PANAMA CITY BEACH, Florida (AP) — Two convicted killers who were freed from prison by phony documents were captured together without incident Saturday night at a Florida motel, authorities said.
Joseph Jenkins and Charles Walker, both 34, were not armed when they were taken into custody at the Coconut Grove Motor Inn in a touristy area of Panama City Beach, near putt-putt courses and go-kart tracks. Several hours earlier, their families had held a news conference urging them to surrender.
Jenkins and Walker were both serving life sentences at Florida's Franklin Correctional Facility before they were released within the last month. The bogus paperwork, complete with case numbers and a judge's forged signature, duped prison officials and reduced their sentences to 15 years.
Jenkins was released first on Sept. 27. His uncle and father figure, Henry Pearson, said when prison officials called him in Orlando he jumped in the car with fresh clothes for Jenkins and picked him up from prison.
He drove him to see his mother and grandmother. Jenkins hung around Pearson's home for a couple of days and registered as a felon Sept. 30 at an Orlando jail, as he was required by law. He filled out paperwork, had his photograph taken and his fingerprints were checked against a database to make sure he didn't have any outstanding warrants for his arrest.
The Orange County jail official who interacted with him had no idea he was supposed to be locked up, Sheriff Jerry Demings said.
Pearson planned a birthday party for Jenkins on Oct. 1, but he didn't show. Pearson thought little of it because Jenkins had friends in the area, and after all, he had been locked up since the 1998 killing and botched robbery of Roscoe Pugh, an Orlando man.
About a week later, on Oct. 8, Walker was let out of the same prison when similar legitimate-looking documents duped prison officials. His mother, Lillie Danzy, said the family thought their prayers had been answered when she got a call saying her son was being released. She called prison officials back to make sure it was actually happening.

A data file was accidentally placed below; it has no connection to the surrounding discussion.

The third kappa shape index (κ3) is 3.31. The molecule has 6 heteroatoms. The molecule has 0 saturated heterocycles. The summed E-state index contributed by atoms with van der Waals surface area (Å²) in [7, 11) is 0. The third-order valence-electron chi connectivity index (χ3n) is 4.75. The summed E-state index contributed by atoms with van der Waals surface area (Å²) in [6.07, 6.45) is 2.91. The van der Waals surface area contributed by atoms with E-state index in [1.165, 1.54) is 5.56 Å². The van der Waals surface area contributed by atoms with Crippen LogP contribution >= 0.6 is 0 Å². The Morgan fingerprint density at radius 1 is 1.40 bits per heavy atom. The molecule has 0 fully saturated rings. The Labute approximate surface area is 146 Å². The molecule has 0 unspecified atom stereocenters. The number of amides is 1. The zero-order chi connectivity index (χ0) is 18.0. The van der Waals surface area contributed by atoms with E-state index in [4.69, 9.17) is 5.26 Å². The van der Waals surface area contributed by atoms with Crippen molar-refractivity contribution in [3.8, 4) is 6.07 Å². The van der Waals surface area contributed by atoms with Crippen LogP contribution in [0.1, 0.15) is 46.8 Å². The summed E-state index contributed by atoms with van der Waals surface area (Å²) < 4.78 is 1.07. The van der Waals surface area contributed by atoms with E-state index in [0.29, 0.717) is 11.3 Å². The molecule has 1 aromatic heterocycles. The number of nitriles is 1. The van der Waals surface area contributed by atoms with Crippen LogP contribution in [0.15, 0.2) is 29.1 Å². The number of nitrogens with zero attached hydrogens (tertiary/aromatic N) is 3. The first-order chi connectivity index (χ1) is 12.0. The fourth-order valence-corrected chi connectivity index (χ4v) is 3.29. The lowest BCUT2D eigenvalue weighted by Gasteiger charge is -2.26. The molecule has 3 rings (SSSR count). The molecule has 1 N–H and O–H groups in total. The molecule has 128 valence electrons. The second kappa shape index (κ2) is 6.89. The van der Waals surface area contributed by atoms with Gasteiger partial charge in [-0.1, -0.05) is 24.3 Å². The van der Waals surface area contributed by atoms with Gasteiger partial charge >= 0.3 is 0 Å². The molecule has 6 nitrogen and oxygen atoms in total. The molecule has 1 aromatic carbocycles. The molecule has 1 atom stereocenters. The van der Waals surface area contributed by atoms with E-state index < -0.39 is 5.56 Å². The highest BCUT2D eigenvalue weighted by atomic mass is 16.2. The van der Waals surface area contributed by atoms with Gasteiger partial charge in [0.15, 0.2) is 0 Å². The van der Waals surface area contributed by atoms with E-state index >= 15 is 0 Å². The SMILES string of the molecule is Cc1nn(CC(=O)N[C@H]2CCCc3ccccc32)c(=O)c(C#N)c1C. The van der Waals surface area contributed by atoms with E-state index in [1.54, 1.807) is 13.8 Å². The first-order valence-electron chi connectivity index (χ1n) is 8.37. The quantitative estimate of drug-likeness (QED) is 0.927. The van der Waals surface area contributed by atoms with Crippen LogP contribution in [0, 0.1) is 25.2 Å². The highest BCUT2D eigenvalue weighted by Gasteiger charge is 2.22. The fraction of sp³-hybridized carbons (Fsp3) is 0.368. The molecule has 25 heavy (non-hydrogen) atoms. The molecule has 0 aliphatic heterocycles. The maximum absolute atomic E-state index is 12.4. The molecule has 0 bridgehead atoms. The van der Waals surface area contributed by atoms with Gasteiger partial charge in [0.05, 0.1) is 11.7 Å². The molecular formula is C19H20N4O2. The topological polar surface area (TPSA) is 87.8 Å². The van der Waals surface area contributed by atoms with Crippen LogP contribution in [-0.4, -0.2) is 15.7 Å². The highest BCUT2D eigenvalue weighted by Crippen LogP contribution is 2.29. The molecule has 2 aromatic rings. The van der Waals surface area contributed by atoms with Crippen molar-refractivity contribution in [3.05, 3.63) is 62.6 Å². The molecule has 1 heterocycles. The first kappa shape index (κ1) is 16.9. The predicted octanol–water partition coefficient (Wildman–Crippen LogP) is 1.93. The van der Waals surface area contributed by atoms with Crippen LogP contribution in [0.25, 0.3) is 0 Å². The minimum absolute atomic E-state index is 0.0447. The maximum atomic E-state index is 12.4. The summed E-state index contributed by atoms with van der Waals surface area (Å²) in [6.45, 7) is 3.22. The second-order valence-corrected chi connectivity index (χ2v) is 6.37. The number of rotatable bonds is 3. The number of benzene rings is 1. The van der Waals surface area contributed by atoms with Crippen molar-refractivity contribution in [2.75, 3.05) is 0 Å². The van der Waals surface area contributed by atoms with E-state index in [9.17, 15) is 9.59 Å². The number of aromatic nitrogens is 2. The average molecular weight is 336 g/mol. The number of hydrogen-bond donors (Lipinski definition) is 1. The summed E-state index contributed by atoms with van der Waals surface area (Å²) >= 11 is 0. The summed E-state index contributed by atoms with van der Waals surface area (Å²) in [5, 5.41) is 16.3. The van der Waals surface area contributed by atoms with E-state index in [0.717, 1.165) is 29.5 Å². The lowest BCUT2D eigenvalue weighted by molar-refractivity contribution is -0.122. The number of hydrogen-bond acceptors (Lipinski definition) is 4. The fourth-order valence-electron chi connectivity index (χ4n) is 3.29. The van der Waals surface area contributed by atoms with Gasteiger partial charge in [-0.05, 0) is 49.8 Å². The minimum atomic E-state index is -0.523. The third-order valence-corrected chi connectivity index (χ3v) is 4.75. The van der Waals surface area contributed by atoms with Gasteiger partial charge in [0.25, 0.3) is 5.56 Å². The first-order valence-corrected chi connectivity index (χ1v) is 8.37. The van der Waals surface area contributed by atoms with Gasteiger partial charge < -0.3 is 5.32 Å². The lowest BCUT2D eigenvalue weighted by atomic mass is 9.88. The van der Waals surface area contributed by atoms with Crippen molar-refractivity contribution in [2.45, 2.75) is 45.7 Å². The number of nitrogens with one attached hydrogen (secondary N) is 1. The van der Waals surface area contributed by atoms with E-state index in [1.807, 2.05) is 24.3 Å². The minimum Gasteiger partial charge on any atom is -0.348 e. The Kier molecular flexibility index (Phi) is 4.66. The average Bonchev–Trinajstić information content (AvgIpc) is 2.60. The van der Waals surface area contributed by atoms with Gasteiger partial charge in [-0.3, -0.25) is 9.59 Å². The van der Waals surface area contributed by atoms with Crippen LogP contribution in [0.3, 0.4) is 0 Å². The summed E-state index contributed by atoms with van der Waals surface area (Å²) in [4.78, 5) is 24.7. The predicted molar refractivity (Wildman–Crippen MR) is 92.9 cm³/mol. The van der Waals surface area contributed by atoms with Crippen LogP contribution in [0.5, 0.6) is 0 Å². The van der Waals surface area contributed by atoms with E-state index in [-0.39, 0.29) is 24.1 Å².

There wasn't time to pick him up, so prison officials took him to a bus station, gave him a ticket — as they would any other ex-inmate — and sent him along.
Walker had been in prison since his conviction of second-degree murder in the 1999 Orange County slaying of 23-year-old Cedric Slater. Like Jenkins, he registered at the Orange County jail three days after his release without raising any alarms.
He knocked around town and went to church last Sunday, but at some point, he and Jenkins went underground.
On Tuesday, one of Pugh's relatives contacted the state attorney's office to let them know Jenkins had been let out. Pugh's family had been notified by mail, which is typical for families of violent crime victims.
Prosecutors reviewed Jenkins' case file and quickly discovered the forged paperwork. They soon discovered Walker's paperwork was also falsified, and a manhunt was launched for both men.
The falsified paperwork exposed gaps in Florida's judicial system. In light of the errors, the Corrections Department changed the way it verifies early releases and prison officials will now verify with judges — not just court clerks — before releasing prisoners early.